Getting a Consumer Financial Protection Agency passed is going to be hard enough, given how the still-extremely-powerful banking industry has vowed to fight it to the death. Now, Reuters reports that other regulators are trying to smother the agency in the cradle.
One of the only things that can rival the ferocity of a banker protecting his lucre is a bureaucrat protecting his turf. So look out.
Reuters reports that the Federal Reserve is claiming it’s done a super job protecting consumers over the last couple of years—never mind those predatory lenders they let run rampant during the bubble. And:
Other bank regulators such as the Federal Deposit Insurance Corp and the Office of the Comptroller of the Currency — which have examination and enforcement but no rule-writing authority — are already making their case to lawmakers behind closed doors that regulating a bank and regulating the products it markets to consumers should go hand in hand.
That paragraph is followed with an understatement:
Yet regulators have to be careful to avoid looking as though they are allying themselves with the banks they regulate.
Like they have for years.
Reuters does a good job of laying out the issues and how regulators are trying to cover their rears, but also how it’s unlikely that’s going to be enough for Congress:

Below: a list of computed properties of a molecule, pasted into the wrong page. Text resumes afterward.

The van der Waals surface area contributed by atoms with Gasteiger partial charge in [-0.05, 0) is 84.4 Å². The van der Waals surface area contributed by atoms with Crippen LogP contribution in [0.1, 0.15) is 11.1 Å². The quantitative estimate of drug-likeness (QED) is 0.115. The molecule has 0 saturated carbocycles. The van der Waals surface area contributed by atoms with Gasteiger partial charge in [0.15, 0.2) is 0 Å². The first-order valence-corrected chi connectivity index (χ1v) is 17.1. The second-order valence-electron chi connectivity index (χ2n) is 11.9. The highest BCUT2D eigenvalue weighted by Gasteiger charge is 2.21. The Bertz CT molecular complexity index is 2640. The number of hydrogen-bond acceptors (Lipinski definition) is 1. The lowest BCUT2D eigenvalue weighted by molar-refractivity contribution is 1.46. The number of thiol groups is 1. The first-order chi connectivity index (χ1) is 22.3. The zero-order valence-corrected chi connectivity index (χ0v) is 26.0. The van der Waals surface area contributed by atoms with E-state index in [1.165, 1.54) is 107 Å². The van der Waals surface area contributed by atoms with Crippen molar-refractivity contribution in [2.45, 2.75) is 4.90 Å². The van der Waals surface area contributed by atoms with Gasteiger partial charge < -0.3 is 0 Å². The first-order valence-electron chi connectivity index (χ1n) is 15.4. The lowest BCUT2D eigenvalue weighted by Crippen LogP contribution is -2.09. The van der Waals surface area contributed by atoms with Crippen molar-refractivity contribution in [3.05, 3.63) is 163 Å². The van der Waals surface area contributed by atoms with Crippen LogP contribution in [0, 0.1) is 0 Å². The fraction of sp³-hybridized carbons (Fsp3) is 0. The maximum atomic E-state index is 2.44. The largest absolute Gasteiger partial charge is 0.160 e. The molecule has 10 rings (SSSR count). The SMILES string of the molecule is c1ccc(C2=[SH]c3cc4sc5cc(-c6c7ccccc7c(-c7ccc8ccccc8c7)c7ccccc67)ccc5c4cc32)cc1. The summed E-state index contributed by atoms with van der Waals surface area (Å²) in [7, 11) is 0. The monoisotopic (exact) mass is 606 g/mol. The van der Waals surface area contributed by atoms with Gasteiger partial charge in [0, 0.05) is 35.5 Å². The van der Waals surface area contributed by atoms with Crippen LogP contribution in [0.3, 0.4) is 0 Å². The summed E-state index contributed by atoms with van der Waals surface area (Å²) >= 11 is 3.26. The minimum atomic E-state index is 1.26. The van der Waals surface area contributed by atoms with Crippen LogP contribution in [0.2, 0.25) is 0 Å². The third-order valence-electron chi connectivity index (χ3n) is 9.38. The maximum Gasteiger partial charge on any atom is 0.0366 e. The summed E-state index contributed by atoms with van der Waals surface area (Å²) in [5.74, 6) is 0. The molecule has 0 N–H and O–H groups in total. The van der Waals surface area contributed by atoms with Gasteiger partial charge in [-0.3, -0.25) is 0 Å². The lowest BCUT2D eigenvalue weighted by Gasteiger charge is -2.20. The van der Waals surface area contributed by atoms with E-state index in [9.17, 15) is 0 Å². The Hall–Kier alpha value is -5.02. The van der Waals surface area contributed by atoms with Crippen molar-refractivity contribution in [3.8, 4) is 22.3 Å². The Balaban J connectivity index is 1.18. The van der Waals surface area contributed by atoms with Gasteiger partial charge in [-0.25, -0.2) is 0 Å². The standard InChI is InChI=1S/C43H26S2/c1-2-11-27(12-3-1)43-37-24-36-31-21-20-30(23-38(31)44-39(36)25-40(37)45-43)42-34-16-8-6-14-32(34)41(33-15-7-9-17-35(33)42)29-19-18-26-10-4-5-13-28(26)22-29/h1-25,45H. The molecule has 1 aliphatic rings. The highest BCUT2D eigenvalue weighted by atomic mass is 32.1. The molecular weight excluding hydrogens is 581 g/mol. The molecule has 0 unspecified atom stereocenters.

But it may be difficult to persuade lawmakers to give it another chance, particularly because the Obama administration is also pushing to give the Fed more powers as a new “systemic risk” regulator tasked with ensuring banks are not taking risks that could threaten the entire financial system.
And even quotes Elizabeth Warren while it’s at it:
“If the current federal agencies had used the power that was given to them, then we wouldn’t be in this financial crisis,” said Elizabeth Warren, who chairs a congressionally appointed panel that oversees the Treasury Department’s bailout efforts.
Nice work by Reuters to shine a light on another kind of status quo lobbying.Ryan Chittum is a former Wall Street Journal reporter, and deputy editor of The Audit, CJR's business section. If you see notable business journalism, give him a heads-up at firstname.lastname@example.org. Follow him on Twitter at @ryanchittum.